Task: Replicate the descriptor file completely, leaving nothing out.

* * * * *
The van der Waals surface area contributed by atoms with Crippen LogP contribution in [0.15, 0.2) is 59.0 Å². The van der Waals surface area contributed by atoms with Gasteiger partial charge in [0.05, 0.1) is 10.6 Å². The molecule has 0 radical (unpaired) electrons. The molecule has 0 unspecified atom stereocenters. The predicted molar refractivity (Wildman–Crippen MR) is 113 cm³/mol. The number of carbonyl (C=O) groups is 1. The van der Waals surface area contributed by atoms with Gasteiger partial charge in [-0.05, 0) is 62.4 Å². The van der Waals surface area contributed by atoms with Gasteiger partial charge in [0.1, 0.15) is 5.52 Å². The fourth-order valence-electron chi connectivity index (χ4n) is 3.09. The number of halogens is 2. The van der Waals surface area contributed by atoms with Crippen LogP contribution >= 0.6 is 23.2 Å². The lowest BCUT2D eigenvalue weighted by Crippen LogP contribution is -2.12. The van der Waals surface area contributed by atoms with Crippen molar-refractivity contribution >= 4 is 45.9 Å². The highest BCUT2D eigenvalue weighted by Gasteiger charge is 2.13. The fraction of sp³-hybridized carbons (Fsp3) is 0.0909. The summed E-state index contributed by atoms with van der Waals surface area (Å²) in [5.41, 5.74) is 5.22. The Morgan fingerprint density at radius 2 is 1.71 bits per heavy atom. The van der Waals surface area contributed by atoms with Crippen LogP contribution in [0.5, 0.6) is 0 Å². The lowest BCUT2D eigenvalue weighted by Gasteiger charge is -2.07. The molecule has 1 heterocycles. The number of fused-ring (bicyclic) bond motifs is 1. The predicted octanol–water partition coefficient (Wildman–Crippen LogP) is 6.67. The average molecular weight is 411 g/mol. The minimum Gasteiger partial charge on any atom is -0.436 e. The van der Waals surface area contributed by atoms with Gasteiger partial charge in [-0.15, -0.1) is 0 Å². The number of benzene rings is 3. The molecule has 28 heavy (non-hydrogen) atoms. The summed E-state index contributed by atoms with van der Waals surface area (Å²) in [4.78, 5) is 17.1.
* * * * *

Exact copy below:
The van der Waals surface area contributed by atoms with Crippen LogP contribution in [0.15, 0.2) is 59.0 Å². The van der Waals surface area contributed by atoms with Gasteiger partial charge in [0.05, 0.1) is 10.6 Å². The molecule has 0 radical (unpaired) electrons. The molecule has 0 unspecified atom stereocenters. The predicted molar refractivity (Wildman–Crippen MR) is 113 cm³/mol. The number of carbonyl (C=O) groups is 1. The van der Waals surface area contributed by atoms with Gasteiger partial charge in [-0.05, 0) is 62.4 Å². The van der Waals surface area contributed by atoms with Gasteiger partial charge in [0.1, 0.15) is 5.52 Å². The fourth-order valence-electron chi connectivity index (χ4n) is 3.09. The number of halogens is 2. The van der Waals surface area contributed by atoms with Crippen LogP contribution >= 0.6 is 23.2 Å². The lowest BCUT2D eigenvalue weighted by Crippen LogP contribution is -2.12. The van der Waals surface area contributed by atoms with Crippen molar-refractivity contribution >= 4 is 45.9 Å². The highest BCUT2D eigenvalue weighted by Gasteiger charge is 2.13. The fraction of sp³-hybridized carbons (Fsp3) is 0.0909. The summed E-state index contributed by atoms with van der Waals surface area (Å²) in [5.41, 5.74) is 5.22. The Morgan fingerprint density at radius 2 is 1.71 bits per heavy atom. The van der Waals surface area contributed by atoms with Crippen LogP contribution in [0.5, 0.6) is 0 Å². The lowest BCUT2D eigenvalue weighted by Gasteiger charge is -2.07. The molecule has 1 heterocycles. The number of fused-ring (bicyclic) bond motifs is 1. The predicted octanol–water partition coefficient (Wildman–Crippen LogP) is 6.67. The average molecular weight is 411 g/mol. The minimum Gasteiger partial charge on any atom is -0.436 e. The van der Waals surface area contributed by atoms with Gasteiger partial charge in [-0.15, -0.1) is 0 Å². The number of benzene rings is 3. The molecule has 28 heavy (non-hydrogen) atoms. The summed E-state index contributed by atoms with van der Waals surface area (Å²) in [4.78, 5) is 17.1.